UK Students Thrust Magnesium Back into Spotlight

At 1.8 g/cm³, magnesium is the lightest of all structural materials. It also is the eighth most abundant chemical element in the earth’s crust and is completely recyclable.


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Students in Birmingham, UK, are being challenged to showcase the potential uses of magnesium within the aerospace sector as part of a competition sponsored by Birmingham City University and Meridian, the world’s largest producer of magnesium components.

At 1.8 g/cm³, magnesium is the lightest of all structural materials. It also is the eighth most abundant chemical element in the earth’s crust and is completely recyclable. However, misconceptions surrounding the element’s properties have resulted in a historical aversion to designing products with magnesium instead of less-sustainable and heavier metals.

The parameters of this competition aim to alter these perceptions. The result will be an interdisciplinary art installation designed by students that will be showcased to experts at the university, Meridian and the International Magnesium Association (MIA), which also is supporting the project. The organizers hope that if the winning prototype inspires further investment, a full-scale version will be crafted from magnesium and exhibited in a partner venue.

“A lot of people still believe magnesium catches fire easily,” says Makhan Singh, development manager at the Institute for Sustainable Futures at Birmingham City University. “It doesn’t, but the myth still influences most people’s understanding, including engineers. However, while magnesium is not the simplest material to extinguish when alight—it continues to burn in nitrogen, carbon dioxide and water—its thermal conductivity makes it difficult to ignite in the first place.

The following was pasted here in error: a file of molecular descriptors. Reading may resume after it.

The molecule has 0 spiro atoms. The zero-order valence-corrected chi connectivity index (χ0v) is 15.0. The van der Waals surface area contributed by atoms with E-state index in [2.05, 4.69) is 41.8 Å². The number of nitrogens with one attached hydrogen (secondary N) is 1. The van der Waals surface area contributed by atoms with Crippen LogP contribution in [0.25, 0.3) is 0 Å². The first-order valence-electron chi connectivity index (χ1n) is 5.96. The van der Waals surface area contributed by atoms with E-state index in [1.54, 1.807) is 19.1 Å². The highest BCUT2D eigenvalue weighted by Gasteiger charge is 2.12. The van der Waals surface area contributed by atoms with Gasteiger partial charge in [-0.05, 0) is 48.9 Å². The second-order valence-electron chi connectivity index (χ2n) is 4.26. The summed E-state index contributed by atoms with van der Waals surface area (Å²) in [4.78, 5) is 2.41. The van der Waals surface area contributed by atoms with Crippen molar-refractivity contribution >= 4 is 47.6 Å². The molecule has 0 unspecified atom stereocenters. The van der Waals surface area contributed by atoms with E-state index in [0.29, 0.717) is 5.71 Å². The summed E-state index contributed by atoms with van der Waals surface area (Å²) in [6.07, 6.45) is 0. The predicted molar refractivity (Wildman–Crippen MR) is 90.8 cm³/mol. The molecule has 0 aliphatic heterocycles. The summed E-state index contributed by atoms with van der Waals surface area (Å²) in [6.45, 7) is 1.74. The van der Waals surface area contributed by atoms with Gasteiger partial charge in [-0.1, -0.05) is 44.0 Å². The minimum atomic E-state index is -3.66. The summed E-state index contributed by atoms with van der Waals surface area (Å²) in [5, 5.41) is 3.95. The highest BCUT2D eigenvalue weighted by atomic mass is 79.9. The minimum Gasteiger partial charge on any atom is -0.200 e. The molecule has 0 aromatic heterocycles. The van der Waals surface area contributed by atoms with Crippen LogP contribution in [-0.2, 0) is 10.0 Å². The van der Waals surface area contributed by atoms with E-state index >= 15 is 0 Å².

The competition will also provide the students with an opportunity to work closely with professional artists, designers, engineers, industrial partners and global organizations, with the potential of international exposure for the winning entry and runner-up projects.

“Our Nottinghamshire plant produces around 5,000 net metric tons of die-cast products annually, serving automotive clients such as Daimler, Jaguar, Land Rover, BMW, Ford, Honda, Porsche, and Volvo,” says Kellie Easton, human resources manager for Meridian Lightweight Technologies United Kingdom (MLTUK). “However, a long-standing ban has been lifted for the use of high-pressure magnesium die casting in aircraft seat construction, providing they meet strict performance standards, and we see this as an opportunity to work with aircraft seat manufacturers who may soon start using lightweight, new-generation magnesium alloys in their seats.

Birmingham City University and Meridian last year agreed to form a strategic partnership, which has led to the two organizations working together in education, research and development related to magnesium use. They say the partnership is placing fuel efficiency through weight savings and sustainability at its core, and last year they joined forces for an inaugural magnesium symposium held at the university’s City Centre Campus in Birmingham.

The competition was launched on February 15, and individuals and teams from across the the university’s four campuses will have two months to finesse their ideas before the submission deadline in April. In attendance at the launch were Professor Julian Beer, deputy vice chancellor, Birmingham City University; Easton and Stephen Brown, engineering manager, MLTUK; and Councillor  Shafique Shah; as well as representatives from the university’s multidisciplinary Magnesium Innovation Group and participating students.